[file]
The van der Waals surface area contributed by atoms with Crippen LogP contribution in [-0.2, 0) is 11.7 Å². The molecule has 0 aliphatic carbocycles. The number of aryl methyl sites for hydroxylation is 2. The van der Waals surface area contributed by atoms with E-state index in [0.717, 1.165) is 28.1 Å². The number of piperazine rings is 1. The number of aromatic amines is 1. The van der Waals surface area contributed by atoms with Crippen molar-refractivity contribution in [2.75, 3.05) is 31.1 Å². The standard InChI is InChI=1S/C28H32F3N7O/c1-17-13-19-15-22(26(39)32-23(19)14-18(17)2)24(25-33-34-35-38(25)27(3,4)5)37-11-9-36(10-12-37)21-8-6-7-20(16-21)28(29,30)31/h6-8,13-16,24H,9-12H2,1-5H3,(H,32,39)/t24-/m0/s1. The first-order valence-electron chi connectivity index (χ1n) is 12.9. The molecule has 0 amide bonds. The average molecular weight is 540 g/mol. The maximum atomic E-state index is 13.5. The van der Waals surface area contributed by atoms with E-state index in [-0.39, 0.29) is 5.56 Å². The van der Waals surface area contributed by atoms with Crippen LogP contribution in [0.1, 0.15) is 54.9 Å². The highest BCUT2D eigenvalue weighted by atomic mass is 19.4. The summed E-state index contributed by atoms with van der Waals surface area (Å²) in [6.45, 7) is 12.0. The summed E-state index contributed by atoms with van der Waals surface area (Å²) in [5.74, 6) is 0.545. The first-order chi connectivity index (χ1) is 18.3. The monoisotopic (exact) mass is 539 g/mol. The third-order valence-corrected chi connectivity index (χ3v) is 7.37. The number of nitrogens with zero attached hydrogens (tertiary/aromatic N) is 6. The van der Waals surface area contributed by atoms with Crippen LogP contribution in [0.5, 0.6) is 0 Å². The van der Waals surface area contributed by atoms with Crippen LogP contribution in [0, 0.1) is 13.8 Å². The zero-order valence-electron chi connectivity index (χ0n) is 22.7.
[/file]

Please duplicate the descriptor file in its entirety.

The van der Waals surface area contributed by atoms with Crippen LogP contribution in [-0.2, 0) is 11.7 Å². The molecule has 0 aliphatic carbocycles. The number of aryl methyl sites for hydroxylation is 2. The van der Waals surface area contributed by atoms with E-state index in [0.717, 1.165) is 28.1 Å². The number of piperazine rings is 1. The number of aromatic amines is 1. The van der Waals surface area contributed by atoms with Crippen molar-refractivity contribution in [2.75, 3.05) is 31.1 Å². The standard InChI is InChI=1S/C28H32F3N7O/c1-17-13-19-15-22(26(39)32-23(19)14-18(17)2)24(25-33-34-35-38(25)27(3,4)5)37-11-9-36(10-12-37)21-8-6-7-20(16-21)28(29,30)31/h6-8,13-16,24H,9-12H2,1-5H3,(H,32,39)/t24-/m0/s1. The first-order valence-electron chi connectivity index (χ1n) is 12.9. The molecule has 0 amide bonds. The average molecular weight is 540 g/mol. The maximum atomic E-state index is 13.5. The van der Waals surface area contributed by atoms with E-state index in [-0.39, 0.29) is 5.56 Å². The van der Waals surface area contributed by atoms with Crippen LogP contribution in [0.1, 0.15) is 54.9 Å². The highest BCUT2D eigenvalue weighted by atomic mass is 19.4. The summed E-state index contributed by atoms with van der Waals surface area (Å²) in [6.45, 7) is 12.0. The summed E-state index contributed by atoms with van der Waals surface area (Å²) in [5.74, 6) is 0.545. The first-order chi connectivity index (χ1) is 18.3. The monoisotopic (exact) mass is 539 g/mol. The third-order valence-corrected chi connectivity index (χ3v) is 7.37. The number of nitrogens with zero attached hydrogens (tertiary/aromatic N) is 6. The van der Waals surface area contributed by atoms with Crippen LogP contribution in [0.5, 0.6) is 0 Å². The van der Waals surface area contributed by atoms with Crippen LogP contribution in [0, 0.1) is 13.8 Å². The zero-order valence-electron chi connectivity index (χ0n) is 22.7.